STATE OF THE PORTS 2006: North Carolina State Ports Authority
Remarks by Thomas J. Eagar
CEO, North Carolina State Ports Authority
N.C. World Trade Association ??" Cape Fear Chapter
November 30, Wrightsville Beach, N.C.
After finishing fiscal year 2006 with record revenues, the North Carolina State Ports Authority is moving forward with plans to meet steadily increasing market demand. Major expansion projects continue at the State’s Ports at Wilmington and Morehead City to meet short-term demand. Continued demand forecast over the next 15 years is also being answered, with long-term plans to develop a new terminal at Radio Island in Morehead City and the North Carolina International Port in Brunswick County.
Continued market growth during fiscal 2006 drove container moves up 24 percent, and general cargo volumes up 13 percent at the Port of Wilmington. Breakbulk cargo at the Port of Morehead City rose 19 percent. Breakbulk cargo refers to commodities like rubber, lumber, steel and woodpulp, shipped in units such as bundles, pallets or bins. General cargo includes both breakbulk and bulk commodities, things which flow, such as salt, fertilizer, or grain. With container tonnage included, the Authority's total volume for fiscal 2006 was 5.8 million tons.
For fiscal 2007, we are projecting a five-year compounded annual growth rate of 18 percent in container volume and 16 percent in general cargo numbers, although cyclical fluctuations in certain key commodities such as forest products and rubber have required adjustments to our market forecast.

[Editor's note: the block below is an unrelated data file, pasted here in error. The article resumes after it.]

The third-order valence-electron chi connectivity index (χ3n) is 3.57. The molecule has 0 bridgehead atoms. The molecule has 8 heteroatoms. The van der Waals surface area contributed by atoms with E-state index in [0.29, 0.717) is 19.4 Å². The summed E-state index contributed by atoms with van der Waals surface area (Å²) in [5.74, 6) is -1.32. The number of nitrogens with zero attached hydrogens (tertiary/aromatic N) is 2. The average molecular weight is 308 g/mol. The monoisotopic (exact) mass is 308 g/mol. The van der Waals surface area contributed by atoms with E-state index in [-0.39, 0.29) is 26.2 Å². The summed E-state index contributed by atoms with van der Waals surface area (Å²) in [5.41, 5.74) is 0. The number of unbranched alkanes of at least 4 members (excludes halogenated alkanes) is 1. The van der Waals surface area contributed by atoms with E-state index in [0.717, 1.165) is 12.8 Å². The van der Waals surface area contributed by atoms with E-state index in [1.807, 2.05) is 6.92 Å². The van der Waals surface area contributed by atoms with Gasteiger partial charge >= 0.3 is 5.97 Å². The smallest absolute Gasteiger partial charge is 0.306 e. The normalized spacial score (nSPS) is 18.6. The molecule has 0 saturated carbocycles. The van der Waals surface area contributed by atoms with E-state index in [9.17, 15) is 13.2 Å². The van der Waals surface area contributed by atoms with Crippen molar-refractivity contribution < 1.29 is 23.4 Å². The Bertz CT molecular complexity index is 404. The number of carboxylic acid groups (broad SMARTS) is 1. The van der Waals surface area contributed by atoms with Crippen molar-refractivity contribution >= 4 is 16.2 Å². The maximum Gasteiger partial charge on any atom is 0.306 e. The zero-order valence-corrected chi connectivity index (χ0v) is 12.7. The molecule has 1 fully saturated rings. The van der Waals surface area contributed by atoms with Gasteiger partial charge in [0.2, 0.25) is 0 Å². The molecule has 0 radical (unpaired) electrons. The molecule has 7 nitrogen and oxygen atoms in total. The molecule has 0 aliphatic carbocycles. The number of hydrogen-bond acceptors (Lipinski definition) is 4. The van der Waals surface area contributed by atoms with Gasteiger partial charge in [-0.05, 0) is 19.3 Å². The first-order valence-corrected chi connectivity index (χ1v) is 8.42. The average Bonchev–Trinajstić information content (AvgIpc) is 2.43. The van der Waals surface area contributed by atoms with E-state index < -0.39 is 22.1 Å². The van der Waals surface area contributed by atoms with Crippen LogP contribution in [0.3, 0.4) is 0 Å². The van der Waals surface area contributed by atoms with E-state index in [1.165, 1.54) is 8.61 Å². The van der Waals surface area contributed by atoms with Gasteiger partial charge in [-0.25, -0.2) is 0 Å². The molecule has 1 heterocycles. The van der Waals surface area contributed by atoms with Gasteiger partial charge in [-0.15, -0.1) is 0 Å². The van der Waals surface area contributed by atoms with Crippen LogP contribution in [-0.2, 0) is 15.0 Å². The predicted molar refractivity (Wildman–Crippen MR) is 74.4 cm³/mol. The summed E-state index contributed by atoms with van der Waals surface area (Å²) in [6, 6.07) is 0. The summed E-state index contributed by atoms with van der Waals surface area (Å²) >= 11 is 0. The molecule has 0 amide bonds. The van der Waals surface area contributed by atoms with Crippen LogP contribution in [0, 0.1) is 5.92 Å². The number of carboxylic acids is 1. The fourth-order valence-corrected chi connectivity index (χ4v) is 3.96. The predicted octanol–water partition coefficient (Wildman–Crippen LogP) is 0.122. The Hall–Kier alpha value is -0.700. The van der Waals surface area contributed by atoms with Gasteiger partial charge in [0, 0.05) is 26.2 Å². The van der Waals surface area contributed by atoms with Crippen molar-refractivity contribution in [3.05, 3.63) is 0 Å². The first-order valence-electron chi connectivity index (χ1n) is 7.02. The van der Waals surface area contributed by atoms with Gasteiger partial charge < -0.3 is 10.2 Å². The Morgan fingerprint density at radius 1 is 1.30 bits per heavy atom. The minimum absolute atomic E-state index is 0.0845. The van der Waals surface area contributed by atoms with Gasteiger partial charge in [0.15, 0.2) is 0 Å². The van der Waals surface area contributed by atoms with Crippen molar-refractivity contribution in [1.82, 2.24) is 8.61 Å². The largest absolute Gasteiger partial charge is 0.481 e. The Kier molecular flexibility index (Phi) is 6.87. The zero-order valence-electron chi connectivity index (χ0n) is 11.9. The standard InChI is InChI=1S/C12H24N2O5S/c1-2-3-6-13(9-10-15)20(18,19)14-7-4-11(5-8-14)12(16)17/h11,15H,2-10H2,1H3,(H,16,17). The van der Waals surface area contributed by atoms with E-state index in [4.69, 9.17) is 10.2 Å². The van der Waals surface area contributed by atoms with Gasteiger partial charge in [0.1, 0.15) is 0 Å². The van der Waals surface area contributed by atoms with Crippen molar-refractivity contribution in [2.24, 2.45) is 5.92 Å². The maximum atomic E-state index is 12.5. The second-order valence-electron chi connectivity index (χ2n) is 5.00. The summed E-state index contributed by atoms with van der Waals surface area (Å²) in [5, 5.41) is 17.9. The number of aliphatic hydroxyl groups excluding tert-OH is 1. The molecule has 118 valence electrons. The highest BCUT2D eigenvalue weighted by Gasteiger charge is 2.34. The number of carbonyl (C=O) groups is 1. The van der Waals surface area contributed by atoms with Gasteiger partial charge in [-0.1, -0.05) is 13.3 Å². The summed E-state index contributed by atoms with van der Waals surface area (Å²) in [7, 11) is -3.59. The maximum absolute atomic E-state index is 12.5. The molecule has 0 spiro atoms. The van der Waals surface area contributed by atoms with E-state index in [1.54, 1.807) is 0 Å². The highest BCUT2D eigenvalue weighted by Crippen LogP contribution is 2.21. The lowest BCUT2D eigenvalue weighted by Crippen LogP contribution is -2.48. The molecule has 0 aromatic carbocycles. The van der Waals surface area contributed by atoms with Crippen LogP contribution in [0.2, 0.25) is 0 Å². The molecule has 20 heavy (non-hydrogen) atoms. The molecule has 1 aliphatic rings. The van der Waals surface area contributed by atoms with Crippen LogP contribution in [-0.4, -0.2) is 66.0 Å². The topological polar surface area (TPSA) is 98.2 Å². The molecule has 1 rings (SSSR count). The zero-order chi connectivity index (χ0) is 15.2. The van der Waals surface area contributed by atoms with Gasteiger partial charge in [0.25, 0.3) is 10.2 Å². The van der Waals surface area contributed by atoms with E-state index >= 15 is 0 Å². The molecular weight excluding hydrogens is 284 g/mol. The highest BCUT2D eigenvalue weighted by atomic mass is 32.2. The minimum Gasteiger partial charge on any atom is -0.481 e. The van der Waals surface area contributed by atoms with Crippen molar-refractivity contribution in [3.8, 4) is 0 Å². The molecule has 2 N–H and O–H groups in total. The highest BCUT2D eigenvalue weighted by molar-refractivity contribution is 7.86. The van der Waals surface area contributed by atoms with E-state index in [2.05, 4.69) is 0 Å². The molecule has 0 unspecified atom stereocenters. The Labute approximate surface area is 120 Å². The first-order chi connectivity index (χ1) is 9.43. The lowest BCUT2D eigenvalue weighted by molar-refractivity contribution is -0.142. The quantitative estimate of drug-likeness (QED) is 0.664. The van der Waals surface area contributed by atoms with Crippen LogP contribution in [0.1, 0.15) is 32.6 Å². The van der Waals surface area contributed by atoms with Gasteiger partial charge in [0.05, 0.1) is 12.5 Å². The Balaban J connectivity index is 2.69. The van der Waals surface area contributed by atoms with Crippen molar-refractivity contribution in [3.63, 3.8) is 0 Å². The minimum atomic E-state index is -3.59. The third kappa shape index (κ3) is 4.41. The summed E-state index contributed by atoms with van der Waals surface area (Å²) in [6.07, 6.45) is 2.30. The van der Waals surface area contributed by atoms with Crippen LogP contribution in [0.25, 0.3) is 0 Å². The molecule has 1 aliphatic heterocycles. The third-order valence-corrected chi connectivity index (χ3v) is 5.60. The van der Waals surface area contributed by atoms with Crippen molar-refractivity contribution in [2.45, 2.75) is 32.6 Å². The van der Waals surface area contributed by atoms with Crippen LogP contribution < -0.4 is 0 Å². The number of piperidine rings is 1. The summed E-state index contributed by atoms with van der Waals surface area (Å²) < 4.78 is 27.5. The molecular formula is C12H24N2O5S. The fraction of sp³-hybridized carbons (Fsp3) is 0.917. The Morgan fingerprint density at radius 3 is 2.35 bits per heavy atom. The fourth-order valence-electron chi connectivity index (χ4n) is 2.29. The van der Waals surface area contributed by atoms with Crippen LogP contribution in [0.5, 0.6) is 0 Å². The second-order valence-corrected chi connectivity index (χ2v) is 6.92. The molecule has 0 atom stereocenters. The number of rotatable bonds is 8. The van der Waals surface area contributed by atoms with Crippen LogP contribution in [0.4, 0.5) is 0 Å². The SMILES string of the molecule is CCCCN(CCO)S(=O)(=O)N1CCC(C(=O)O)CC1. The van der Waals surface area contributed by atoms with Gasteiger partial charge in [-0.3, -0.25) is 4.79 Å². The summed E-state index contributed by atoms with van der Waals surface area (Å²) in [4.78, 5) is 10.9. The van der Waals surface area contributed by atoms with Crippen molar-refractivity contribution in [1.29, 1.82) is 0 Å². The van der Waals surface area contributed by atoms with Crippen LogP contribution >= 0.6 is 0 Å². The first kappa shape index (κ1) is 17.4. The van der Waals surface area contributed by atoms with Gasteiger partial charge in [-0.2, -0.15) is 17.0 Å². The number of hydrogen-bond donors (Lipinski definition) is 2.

The Port of Wilmington is marking an important milestone this week. Four new 100-foot gauge container cranes are being loaded on a ship at the ZPMC facility in Shanghai, China, for delivery in early 2007. These cranes are the linchpins of the $143 million container-terminal expansion, which includes significant upgrades to the dock infrastructure to support the cranes, which are electric rather than the traditional diesel power. A new terminal operating system is also being implemented.
At the Port of Morehead City, construction began in October on a new 178,000 square foot general cargo warehouse, expected to be ready for business in August 2007. A rail improvement project is nearing completion. New rail has been installed, and road crossings are being upgraded. The Port’s main access road, outside storage and truck parking areas are scheduled for repaving in early 2007. This repaving will nearly double the amount of outside storage capacity adjacent to the entry road. These projects improve the Port of Morehead City’s ability to meet the needs of existing customers and help attract new ones.
We have updated our economic impact calculations this year. Business coming through your Ports now supports about 85,000 jobs and $299 million a year in state and local tax revenues. Here in the Southeast region alone, Ports activities support more than 21,000 jobs and nearly $100 million a year in tax revenues.
North Carolina’s Ports have a tremendous window of opportunity to expand operations, increase business and profitability and create significant economic benefits to the State of North Carolina.